Aeon Flunks and Capote in the Men’s Room

Aeon Flux mounts more than a hillMercurio D. Rivera writes: Last week, I went to see Aeon Flux with a current and a former member of AlteredFluid. Not having seen the original Aeon Flux cartoon on MTV, I can’t say for sure whether the new movie successfully captures its spirit. It’s doubtful, however, given the convoluted Saturday-morning-cartoon plot and overall grade-B quality of the movie, which includes downright silly ideas about clones that retain the memories of their cell-donors and an invincible army of rebel super-heroines named “Monicans” for some unexplained reason (could they be angry interns?) who have inexplicably failed thus far to overthrow an oppressive Government. It’s the future, you see, and a virus has eliminated 99% of the planet’s population.

The survivors reside in a large metropolis, parts of which resemble, well, Boston, except that folks there wear really funny costumes. The most powerful agent of the rebel underground movement, Aeon Flux (played by Oscar-winner Charlize Theron) is a super-heroine with no apparent weaknesses save for her fashion sense and strange infatuation with the Government leader she’s been ordered to assassinate. Charlize Theron does the best that she can with the woeful script, playing it straight all the way. (Hopefully, she was well compensated for this role.)

Be warned: in the future there is very bad dialogue. For example, we learn two characters are brothers when one says to the other: “I’ve been your brother for a long time.” And as the one-note leader of the Monicans poor Frances McDormand (also an Oscar winner) is relegated to standing immobile and coolly issuing orders to her agents from afar. Despite the fairly good special effects and some interesting ideas (one Monican has genetically altered herself so she that her feet are now an extra set of hands, and Aeon’s arsenal includes hundreds of tiny metal spheres that answer to her whistle), you might want to skip this turkey unless you have a free rental.

Brush with the stars: After the movie, I spotted Phillip Seymour Hoffman in the men’s room. I wanted to say hello, but couldn’t remember his name—all I could think of was “Capote.” Plus, what is the etiquette about greeting celebrities in bathrooms anyway? Especially if they’re at the urinal next to you. I need some guidance.

Speaking of AlteredFluid (was I?), the reviews are starting to come in for Lauren McLaughlin’s “Sheila,” which was published in Interzone #201. Check out this and this.

7 Replies to “Aeon Flunks and Capote in the Men’s Room”

  1. Urinal etiquette: I’m not exactly sure what you should say, but I’ve always been told what you should NOT say in a public restroom – “Hey, that’s nice”.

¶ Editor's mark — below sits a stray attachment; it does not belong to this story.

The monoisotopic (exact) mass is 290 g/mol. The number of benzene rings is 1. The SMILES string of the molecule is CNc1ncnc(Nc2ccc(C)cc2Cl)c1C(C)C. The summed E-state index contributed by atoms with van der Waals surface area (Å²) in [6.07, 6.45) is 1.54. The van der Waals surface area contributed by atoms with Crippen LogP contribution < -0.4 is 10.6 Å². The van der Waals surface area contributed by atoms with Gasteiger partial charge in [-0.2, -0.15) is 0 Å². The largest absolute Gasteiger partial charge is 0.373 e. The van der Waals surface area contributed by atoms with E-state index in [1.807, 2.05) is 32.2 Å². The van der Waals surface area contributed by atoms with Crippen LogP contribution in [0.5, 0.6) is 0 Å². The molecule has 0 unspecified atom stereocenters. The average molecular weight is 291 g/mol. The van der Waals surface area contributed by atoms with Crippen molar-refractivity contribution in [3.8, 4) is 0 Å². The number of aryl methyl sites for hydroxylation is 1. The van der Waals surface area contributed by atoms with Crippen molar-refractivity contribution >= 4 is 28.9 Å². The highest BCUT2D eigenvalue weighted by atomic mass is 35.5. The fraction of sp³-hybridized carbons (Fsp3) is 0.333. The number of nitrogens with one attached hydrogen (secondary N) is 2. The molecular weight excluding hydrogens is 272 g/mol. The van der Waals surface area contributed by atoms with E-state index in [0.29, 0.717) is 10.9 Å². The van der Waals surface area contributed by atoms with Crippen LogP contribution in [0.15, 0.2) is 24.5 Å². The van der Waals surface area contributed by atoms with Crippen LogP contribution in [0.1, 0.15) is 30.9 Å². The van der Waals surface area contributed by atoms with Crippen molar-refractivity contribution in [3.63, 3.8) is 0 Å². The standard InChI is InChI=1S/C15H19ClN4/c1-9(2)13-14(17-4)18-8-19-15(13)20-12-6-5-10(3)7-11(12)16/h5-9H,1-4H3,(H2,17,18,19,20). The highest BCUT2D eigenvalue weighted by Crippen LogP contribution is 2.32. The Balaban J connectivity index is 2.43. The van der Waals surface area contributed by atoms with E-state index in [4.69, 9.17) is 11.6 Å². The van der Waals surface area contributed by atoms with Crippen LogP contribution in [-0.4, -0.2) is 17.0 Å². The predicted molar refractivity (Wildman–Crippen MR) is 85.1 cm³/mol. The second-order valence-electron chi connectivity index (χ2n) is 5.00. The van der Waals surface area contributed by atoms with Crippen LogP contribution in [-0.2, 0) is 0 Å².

2. “I can’t say for sure whether the new movie successfully captures its spirit.”

    The answer is unequivocally NO. The original anime was a work of art, blending eastern anime aesthetics with a western ruggedness. The cartoon was surreal, so far in the future that ordinary things became strange, and strange things ordinary. Think Blade Runner under a blue sky. Think 1984 meets 2001.

    The film caught some of the technology (messages in a glass of water, bombs that respond to whistles) but little of the magic. Can’t wait for my netflix to arrive.

  3. An example of the surreal dialogue from the TV show:

    Trevor: The dream to awaken our world.
    Aeon: You’re out of control.
    Trevor: I take control. Whose side are you on?
    Aeon: I take no sides.
    Trevor: You’re skating the edge.
    Aeon: I am the edge.
    Trevor: What you truly want, I can give.
    Aeon: You can’t give it, can’t even buy it, and you just don’t get it….

  4. Dave,

    What and how much you say in a public bathroom is reversely correlated to how close you are to the urinal. If you are at the urinal, you say nothing…just look forward and concentrate on the tile grout. This is especially the case when you are at one of those troughs (we are not animals!). As you move away from the urinal, to the sink for example, you are allowed to speak but only a short greeting or a nod of head that acknowledges the other person. Once you are outside, you are free to speak normally and even shake hands. These rules are taken from Miss Manners Guide to Bathroom Etiquette, which also recommends not taking finger foods with you into a public restroom.
    The rules are a little different when you encounter a celebrity. In that case they go out window and anything goes. Phillip Seymour Hoffman? You should have looked at him while at the urinal and said, “I loved you in Boogie Nights!”

  5. The obvious horrible pun answer (which makes it the right one) is: If you get any closer, we’ll see more Hoffman than anybody in their right mind *ever* wanted to.

    Enough on minor celebrities! Matt, more info on your sister’s star turn in “What Not To Wear.” Like – is she single?!?

  6. Folks, thanks so much for all of the celebrity urinal etiquette. It’s much appreciated. (Lou, I don’t get your pun).

    Matt, you describe the Aeon Flux cartoon as “Blade Runner under a blue sky”? That’s high praise indeed coming from a Bladey like you. (Hey, I coined a new term!) I’ve got to catch those episodes.

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